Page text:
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American-Style Strong Pale Ale

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Location: North American
Category: Ale
BJCP Comparable Category: 22B - American Strong Ale

Style Description

This is the description of how the American-Style Strong Pale Ale style of beer should taste, feel and look. However, there may be perfectly fine beers in this style that fall outside of these ranges and descriptions. This information is just to show the most commonly accepted ranges for the American-Style Strong Pale Ale beer style.

  • Body: Medium
  • Malt Flavors & Aromas: Low caramel malt aroma is allowable. Low level maltiness may include low caramel malt character.
  • Hop Flavors & Aromas: High, exhibiting floral, fruity (berry, tropical, stone fruit and other), sulfur, diesel-like, onion-garlic, catty, citrusy, piney or resinous character that was originally associated with American-variety hops. Hops with these attributes now also originate from countries other than the USA.
  • Fermentation Characteristics: Fruity esters may be low to high. Diacetyl should not be present.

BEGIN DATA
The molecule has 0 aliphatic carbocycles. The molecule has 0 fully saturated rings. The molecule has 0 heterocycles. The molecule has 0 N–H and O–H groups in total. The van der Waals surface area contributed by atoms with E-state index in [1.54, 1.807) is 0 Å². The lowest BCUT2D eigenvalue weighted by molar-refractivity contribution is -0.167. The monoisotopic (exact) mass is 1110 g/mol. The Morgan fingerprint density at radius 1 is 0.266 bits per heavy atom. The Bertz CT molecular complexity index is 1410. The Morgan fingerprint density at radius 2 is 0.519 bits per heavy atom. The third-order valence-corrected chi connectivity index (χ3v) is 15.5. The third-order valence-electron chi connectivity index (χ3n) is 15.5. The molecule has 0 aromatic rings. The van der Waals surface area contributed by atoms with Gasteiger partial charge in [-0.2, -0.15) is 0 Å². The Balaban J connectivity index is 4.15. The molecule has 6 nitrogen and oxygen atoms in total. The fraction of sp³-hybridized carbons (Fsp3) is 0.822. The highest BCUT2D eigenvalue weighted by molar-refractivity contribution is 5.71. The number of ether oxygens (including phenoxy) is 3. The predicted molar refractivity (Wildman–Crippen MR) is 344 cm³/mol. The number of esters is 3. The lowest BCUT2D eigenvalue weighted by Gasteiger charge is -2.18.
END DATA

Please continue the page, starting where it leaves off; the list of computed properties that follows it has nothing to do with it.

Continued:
• Common Ingredients: Well-modified pale malt as a base; some character malts would be appropriate, medium to dark crystal malts are typical. Citrusy or piney American hops are common, although any American or New World varieties can be used in quantity, provided they do not clash with the malt character. Generally uses an attenuative American yeast.
  • Commercial Examples: Bear Republic Red Rocket Ale, Great Lakes Nosferatu, Terrapin Big Hoppy Monster, Port Brewing Shark Attack Double Red, Stone Arrogant Bastard

Brewing Properties of American-Style Strong Pale Ale

The functional properties of brewing American-Style Strong Pale Ale beers as descided by the Brewers Association. These guidelines reflect, as accurately as possible, historical significance, authenticity or a high profile in the current commercial beer market.

ABV
The alcohol by volume is shows the amount of alcohol this style of beer should have.
5.6 - 7.0%
Bitterness
The International Bittering Units (IBU) scale is used to approximately quantify the actual (not perceived) bitterness of beer.
40 - 50 IBUs
SRM
SRM is a scale for measuring the color intensity of a beer. Low SRM grains impart a pale straw color while higher values mean it will add a darker color to the wort. Learn more »
4 - 14 SRM
(8 - 28 EBC)
Original Gravity
Original Gravity (OG) is a measure of the sugar content in the wort before alcoholic fermentation has started to produce the beer.
1.050 - 1.060
Final Gravity
The Final Gravity (FG) is how much sugar is left over in the beer when fermentation is complete.
1.008 - 1.016

If you see an error in our data, please let us know!

Based on Brewers Association 2020 Beer Style Guidelines with changes. Used with permission of Brewers Association.

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